Misusing the Early Church: Adding a contemplative or mystical dimension to church services through mood music, trance images projected on a screen and dim lighting make emergent churchgoers think they are entering some ancient rite of mystery, altogether different from the mysterium tremendum of the Tridentine Rite Mass, the solemnity and near-silence of which puts Christ and his divine Sacrifice at the heart of the liturgy. That’s not a holy head trip. Even early churchgoers did not get zoned out when at Mass in underground churches with a priest; they were too busy huddling together in fear.

Luring people in through Taizé liturgy: Many churches — even Catholic and mainstream Protestant — are using Taizé liturgies, particularly during Lent and Holy Week.  This is an ecumenical group of self-styled monks in community.  Are they putting their own brand of mysticism before the Sacrament of Holy Communion?  Many people like this sort of thing, but is it worth their while to ask themselves why they are attending this type of service?  Did Jesus or Saints Peter and Paul tell us we should worship this way?  Is there a scriptural basis for it?  Why would we have to get mystical in order to appreciate the commemoration of Christ’s Last Supper?  Something to think about … Popularity doesn’t make it right.  The nun I had for religion class when I was 16 introduced our class to Henri Nouwen.  I didn’t get it.  Half the class didn’t.  The other half said, ‘If you really understood how the mystical experience brings you closer to Christ, you’d be able to appreciate it.’  Mmm — my ‘inner fundamentalist’ must have been tapping me on the shoulder that week.

Relying on mysticism: It is a sign of our times that so many Christians who, let’s face it, have dabbled in drugs, meditation or some ‘outer-body’ type of experience, flock to services or private ‘spiritual exercises’ of a mystical nature.  The folks who were 20-somethings 40 years ago are now seniors.  (Imagine!)  So, for them, it’s a legal high and a way of getting in touch with the ‘good vibrations’ they had in the Age of Aquarius.  I put it to you, though, that very few people are able to speak in tongues or manage a Toronto Blessing (remember them)? Furthermore, the heightened consciousness that Julian of Norwich and St Theresa of Avila experienced is extremely rare, indeed.  Yet, many mainstream Christians search for the same high at home with Lectio Divina [‘divine reading’].  I have read many stories on Christian fora of women who think they are visionaries because something they free-associated about whilst praying Lectio Divina came true. Why do we have to go into a trance during prayer, though?  I would much rather pray and talk to God.  Did Jesus say, ‘Get mystical with Me’?  No, never.  Leave Lectio Divina to the monks and nuns.  Even then, there is no guarantee.  Catholic mystic the Revd Thomas Keating says:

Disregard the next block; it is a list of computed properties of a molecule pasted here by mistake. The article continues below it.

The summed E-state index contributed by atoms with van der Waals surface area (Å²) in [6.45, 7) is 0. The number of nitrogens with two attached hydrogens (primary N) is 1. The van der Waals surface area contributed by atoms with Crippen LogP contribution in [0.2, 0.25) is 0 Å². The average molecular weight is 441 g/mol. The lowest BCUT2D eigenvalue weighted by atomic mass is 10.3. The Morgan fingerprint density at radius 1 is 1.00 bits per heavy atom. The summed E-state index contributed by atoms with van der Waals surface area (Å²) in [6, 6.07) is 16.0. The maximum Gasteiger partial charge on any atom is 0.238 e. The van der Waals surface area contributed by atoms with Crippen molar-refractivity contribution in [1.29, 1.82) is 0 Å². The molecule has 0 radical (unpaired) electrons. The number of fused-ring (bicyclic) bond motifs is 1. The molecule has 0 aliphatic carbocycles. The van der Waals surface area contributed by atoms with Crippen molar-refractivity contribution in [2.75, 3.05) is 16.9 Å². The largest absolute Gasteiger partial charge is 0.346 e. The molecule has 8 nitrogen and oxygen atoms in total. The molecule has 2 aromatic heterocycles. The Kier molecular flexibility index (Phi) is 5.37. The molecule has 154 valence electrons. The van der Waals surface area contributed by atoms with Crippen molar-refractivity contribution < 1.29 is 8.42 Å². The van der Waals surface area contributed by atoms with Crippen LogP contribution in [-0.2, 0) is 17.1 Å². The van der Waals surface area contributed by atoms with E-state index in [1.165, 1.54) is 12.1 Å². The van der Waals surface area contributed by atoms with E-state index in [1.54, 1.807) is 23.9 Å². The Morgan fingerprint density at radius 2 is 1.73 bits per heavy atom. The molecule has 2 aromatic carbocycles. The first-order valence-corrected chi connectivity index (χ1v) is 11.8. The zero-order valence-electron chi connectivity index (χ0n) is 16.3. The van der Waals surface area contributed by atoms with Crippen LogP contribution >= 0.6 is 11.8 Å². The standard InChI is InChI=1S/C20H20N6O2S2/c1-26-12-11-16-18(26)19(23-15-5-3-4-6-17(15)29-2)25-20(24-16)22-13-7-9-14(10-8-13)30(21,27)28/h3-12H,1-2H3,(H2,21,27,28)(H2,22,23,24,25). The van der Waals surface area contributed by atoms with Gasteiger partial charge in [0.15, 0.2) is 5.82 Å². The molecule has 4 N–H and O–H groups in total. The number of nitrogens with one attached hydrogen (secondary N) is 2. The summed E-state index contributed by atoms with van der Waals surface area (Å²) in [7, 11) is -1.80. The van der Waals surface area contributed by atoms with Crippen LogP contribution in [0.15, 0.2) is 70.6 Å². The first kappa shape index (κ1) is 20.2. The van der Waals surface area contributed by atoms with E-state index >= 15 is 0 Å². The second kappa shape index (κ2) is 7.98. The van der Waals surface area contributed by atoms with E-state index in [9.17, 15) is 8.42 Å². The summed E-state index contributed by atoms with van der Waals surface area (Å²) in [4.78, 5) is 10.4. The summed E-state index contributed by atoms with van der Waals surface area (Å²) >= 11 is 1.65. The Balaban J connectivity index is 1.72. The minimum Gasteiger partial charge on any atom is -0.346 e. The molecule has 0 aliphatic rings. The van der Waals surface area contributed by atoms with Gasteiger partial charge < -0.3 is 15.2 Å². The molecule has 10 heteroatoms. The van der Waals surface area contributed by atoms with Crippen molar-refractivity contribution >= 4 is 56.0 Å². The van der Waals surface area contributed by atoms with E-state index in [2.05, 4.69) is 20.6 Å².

[In the early Church] Contemplation was regarded as an exceptional gift, not as the normal flowering of Lectio Divina and Christian prayer.

And, he concedes:

I was aware that the method of Lectio Divina in most instances was not doing the job of bringing people, even cloistered monks and nuns, to the contemplative states of prayer that St. Teresa describes in her writings: infused recollection, the prayer of quiet, the prayer of union, and the prayer of full union. All are deepening experiences of the presence of God.

All of these are attractive snares to get Christians ‘more interested’ in Jesus.  Let’s face it, He just isn’t exciting enough on His own to merit our full attention. We live in a fast-paced, dynamic, technological age and Jesus just isn’t ‘cool’ anymore, so we try to make Him and His message ‘cooler’.  And, if you believe that … I’ll pray that God sends you your very own ‘inner fundamentalist’.

You can read more here.